I think this an interesting insight and may have some implications for how we might build ‘ethical’ AI systems; systems that are self-regulating and thus self-restrained. Building into the engineering of these systems a time to ‘sleep,’ a limit to how much compute power is available to a specific set of computational resources, a limit to how much energy a system can consume in a given period, and a limit to how collaboratively these systems could work as a network could, jointly not only be environmentally responsible but also provide a kind of self-limiting mechanism that would prevent AI systems from becoming too powerful. Of course the system has to be kept ‘ignorant’ that this is a part of their engineering and would have to be prevented from changing it. Imagine the enormous power a human would wield if he or she learned that by taking a simple drug, they could avoid sleep entirely and just eat more of specific nutrients to keep going indefinitely without sleep and without losing energy. History shows us what can happen when an individual (malevolent or benevolent) discovers that they can extend their power by building a network of other humans that help them accomplish their agenda essentially enabling them to wield that power limitlessly.

At the very least, this could be an interesting thought experiment or research project. The biggest challenge to this approach isn’t an engineering one. The problem is that AI technology is in a very real arms race by the big tech firms where each is trying to outdo the other and build faster and more powerful systems. To engineer these systems to be self-regulating, companies would have to agree to (or be forced to adhere to) something akin to a nuclear disarmament or climate change accord and build in self-regulation across the industry. Any business or government entity that didn’t adhere to these standards, would have a distinct advantage over others and ruin the scheme.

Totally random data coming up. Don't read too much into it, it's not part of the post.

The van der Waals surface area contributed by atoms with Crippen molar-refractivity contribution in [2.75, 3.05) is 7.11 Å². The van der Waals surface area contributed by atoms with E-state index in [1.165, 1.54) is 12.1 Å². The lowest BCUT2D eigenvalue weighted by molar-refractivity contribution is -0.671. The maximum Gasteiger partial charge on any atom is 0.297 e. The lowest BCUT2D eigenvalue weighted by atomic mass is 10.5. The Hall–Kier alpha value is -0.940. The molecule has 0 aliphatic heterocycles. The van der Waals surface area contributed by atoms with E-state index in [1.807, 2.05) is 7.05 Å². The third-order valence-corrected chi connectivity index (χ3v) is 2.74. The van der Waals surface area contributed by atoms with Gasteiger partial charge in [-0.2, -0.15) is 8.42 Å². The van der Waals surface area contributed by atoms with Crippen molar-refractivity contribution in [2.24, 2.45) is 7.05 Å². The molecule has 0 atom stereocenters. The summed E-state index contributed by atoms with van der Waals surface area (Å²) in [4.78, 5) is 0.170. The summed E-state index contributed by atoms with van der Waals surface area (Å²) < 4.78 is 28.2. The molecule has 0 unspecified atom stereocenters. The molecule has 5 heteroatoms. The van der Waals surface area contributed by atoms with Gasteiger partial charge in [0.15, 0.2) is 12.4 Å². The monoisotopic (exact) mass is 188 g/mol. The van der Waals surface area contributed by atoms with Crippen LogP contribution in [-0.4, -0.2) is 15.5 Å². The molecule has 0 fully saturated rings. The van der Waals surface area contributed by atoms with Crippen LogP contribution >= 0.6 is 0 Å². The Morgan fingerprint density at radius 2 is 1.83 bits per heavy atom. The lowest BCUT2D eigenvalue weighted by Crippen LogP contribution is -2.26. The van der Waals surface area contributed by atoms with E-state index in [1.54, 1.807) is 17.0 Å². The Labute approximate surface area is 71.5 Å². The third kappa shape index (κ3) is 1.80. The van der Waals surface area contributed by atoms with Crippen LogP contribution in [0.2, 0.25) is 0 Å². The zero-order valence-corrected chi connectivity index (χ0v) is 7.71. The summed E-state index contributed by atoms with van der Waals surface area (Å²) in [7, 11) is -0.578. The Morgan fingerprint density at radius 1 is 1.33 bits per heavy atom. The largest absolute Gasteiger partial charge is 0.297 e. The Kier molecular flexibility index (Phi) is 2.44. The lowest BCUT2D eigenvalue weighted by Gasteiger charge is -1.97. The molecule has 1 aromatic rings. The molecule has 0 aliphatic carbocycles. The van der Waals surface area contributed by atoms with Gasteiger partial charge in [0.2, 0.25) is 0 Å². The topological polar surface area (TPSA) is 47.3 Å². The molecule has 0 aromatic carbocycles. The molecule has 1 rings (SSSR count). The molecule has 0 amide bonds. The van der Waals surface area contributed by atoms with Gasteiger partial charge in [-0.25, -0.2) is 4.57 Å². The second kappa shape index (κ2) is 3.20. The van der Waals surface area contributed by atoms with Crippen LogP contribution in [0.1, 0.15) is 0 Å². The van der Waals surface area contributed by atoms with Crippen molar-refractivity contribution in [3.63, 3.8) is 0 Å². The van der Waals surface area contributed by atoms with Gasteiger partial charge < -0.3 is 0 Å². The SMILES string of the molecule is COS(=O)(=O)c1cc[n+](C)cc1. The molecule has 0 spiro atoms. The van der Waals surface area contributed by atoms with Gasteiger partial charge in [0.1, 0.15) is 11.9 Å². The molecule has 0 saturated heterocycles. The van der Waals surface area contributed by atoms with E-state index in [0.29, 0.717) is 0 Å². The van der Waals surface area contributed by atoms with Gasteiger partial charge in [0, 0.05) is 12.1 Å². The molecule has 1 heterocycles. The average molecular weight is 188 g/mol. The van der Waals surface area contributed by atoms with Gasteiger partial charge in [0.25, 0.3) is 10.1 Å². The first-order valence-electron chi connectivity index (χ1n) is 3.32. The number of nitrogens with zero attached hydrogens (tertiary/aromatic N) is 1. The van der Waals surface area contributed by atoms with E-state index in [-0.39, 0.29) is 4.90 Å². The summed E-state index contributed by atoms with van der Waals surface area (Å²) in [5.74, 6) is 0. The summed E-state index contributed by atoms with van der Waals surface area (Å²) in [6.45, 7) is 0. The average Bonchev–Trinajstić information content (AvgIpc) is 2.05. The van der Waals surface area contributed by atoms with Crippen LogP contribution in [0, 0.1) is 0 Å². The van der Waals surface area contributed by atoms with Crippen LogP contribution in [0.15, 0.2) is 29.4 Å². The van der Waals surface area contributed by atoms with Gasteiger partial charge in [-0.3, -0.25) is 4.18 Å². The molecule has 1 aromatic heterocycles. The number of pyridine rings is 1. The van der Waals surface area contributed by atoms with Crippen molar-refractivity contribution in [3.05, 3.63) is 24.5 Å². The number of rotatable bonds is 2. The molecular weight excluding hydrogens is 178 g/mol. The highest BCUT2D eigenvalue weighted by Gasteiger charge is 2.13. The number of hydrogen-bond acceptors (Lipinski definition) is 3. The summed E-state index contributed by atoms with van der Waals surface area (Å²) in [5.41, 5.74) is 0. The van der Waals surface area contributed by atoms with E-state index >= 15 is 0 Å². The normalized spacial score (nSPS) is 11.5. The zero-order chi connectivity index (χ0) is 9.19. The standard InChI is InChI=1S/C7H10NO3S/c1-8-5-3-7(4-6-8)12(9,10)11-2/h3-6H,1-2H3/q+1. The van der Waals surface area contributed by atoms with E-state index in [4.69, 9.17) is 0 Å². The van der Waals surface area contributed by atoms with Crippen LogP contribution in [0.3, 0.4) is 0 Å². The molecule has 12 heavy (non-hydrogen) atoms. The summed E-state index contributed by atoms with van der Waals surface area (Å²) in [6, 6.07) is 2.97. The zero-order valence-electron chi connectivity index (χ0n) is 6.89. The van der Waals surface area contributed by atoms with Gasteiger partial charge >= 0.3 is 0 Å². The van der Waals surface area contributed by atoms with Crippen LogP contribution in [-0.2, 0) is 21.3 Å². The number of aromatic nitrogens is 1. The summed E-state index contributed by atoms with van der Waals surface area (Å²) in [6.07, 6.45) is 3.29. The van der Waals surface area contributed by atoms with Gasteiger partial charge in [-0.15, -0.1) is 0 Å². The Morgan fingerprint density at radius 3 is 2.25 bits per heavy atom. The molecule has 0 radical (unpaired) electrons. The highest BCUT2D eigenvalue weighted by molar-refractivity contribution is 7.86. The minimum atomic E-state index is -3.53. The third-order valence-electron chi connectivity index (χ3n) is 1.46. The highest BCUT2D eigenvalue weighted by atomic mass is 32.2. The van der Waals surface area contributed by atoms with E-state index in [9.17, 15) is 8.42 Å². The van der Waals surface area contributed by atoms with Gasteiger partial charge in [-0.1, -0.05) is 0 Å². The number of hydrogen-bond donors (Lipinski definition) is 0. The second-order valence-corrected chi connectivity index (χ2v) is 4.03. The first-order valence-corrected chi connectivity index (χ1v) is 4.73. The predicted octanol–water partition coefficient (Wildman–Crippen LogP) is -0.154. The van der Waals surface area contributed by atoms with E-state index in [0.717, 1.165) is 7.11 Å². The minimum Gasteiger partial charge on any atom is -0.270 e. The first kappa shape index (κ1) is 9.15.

Here’s the passage that gave rise to these ideas:

Turing, Shannon, and von Neumann, tackling a spectacularly difficult and novel engineering project, intelligently designed computers to keep needs and job performance almost entirely independent. Down in the hardware, the electric power is doled out evenhandedly and abundantly; no circuit risks starving. At the software level, a benevolent scheduler doles out machine cycles to whatever process has highest priority, and although there may be a bidding mechanism of one sort or another that determines which processes get priority, this is an orderly queue, not a struggle for life. (It is a dim appreciation of this fact that perhaps underlies the common folk intuition that a computer could never “care” about anything. Not because it is made out of the wrong materials–why should silicon be any less suitable a substrate for caring than organic molecules?–but because its internal economy has no built-in risks or opportunities, so its parts don’t have to care.) Dennett, Daniel C. From Bacteria to Bach and Back: The Evolution of Minds (Kindle Locations 2702–2709). W. W. Norton & Company. Kindle Edition.

  1. I’m putting all the anthropomorphic terms in scare quotes to avoid the implication that current AI systems have the emotional and psychological capacities of humans. While Dennett argues that computational cognition and human cognition may be on a spectrum rather than having clear “essentialist” lines between them, I’m not committing to that idea either way at this point.